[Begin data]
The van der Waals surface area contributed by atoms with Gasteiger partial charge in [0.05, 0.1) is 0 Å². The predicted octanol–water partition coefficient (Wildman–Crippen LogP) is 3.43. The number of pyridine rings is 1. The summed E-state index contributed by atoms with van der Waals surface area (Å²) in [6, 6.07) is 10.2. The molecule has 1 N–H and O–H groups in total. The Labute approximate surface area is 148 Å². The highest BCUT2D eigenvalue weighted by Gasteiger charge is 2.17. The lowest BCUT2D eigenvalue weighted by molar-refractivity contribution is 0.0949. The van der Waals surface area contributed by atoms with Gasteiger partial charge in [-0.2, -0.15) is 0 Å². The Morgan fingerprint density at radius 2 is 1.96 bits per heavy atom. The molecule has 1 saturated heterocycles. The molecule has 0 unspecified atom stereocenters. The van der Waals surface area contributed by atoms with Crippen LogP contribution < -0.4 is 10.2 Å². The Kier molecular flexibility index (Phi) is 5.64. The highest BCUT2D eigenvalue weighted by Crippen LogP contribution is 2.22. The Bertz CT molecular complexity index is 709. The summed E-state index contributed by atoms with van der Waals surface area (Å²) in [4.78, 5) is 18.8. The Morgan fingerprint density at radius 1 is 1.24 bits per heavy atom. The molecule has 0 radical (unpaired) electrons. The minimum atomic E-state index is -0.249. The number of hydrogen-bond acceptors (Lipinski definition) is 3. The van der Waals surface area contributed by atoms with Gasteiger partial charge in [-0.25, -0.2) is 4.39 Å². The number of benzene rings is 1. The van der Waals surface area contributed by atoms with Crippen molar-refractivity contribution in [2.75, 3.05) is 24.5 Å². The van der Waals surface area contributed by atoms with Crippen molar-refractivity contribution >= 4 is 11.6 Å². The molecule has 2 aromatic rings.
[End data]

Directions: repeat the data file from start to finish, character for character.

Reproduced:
The van der Waals surface area contributed by atoms with Gasteiger partial charge in [0.05, 0.1) is 0 Å². The predicted octanol–water partition coefficient (Wildman–Crippen LogP) is 3.43. The number of pyridine rings is 1. The summed E-state index contributed by atoms with van der Waals surface area (Å²) in [6, 6.07) is 10.2. The molecule has 1 N–H and O–H groups in total. The Labute approximate surface area is 148 Å². The highest BCUT2D eigenvalue weighted by Gasteiger charge is 2.17. The lowest BCUT2D eigenvalue weighted by molar-refractivity contribution is 0.0949. The van der Waals surface area contributed by atoms with Gasteiger partial charge in [-0.2, -0.15) is 0 Å². The Morgan fingerprint density at radius 2 is 1.96 bits per heavy atom. The molecule has 1 saturated heterocycles. The molecule has 0 unspecified atom stereocenters. The van der Waals surface area contributed by atoms with Crippen LogP contribution < -0.4 is 10.2 Å². The Kier molecular flexibility index (Phi) is 5.64. The highest BCUT2D eigenvalue weighted by Crippen LogP contribution is 2.22. The Bertz CT molecular complexity index is 709. The summed E-state index contributed by atoms with van der Waals surface area (Å²) in [4.78, 5) is 18.8. The Morgan fingerprint density at radius 1 is 1.24 bits per heavy atom. The molecule has 0 radical (unpaired) electrons. The minimum atomic E-state index is -0.249. The number of hydrogen-bond acceptors (Lipinski definition) is 3. The van der Waals surface area contributed by atoms with Gasteiger partial charge in [-0.25, -0.2) is 4.39 Å². The number of benzene rings is 1. The van der Waals surface area contributed by atoms with Crippen molar-refractivity contribution in [2.75, 3.05) is 24.5 Å². The van der Waals surface area contributed by atoms with Crippen molar-refractivity contribution >= 4 is 11.6 Å². The molecule has 2 aromatic rings.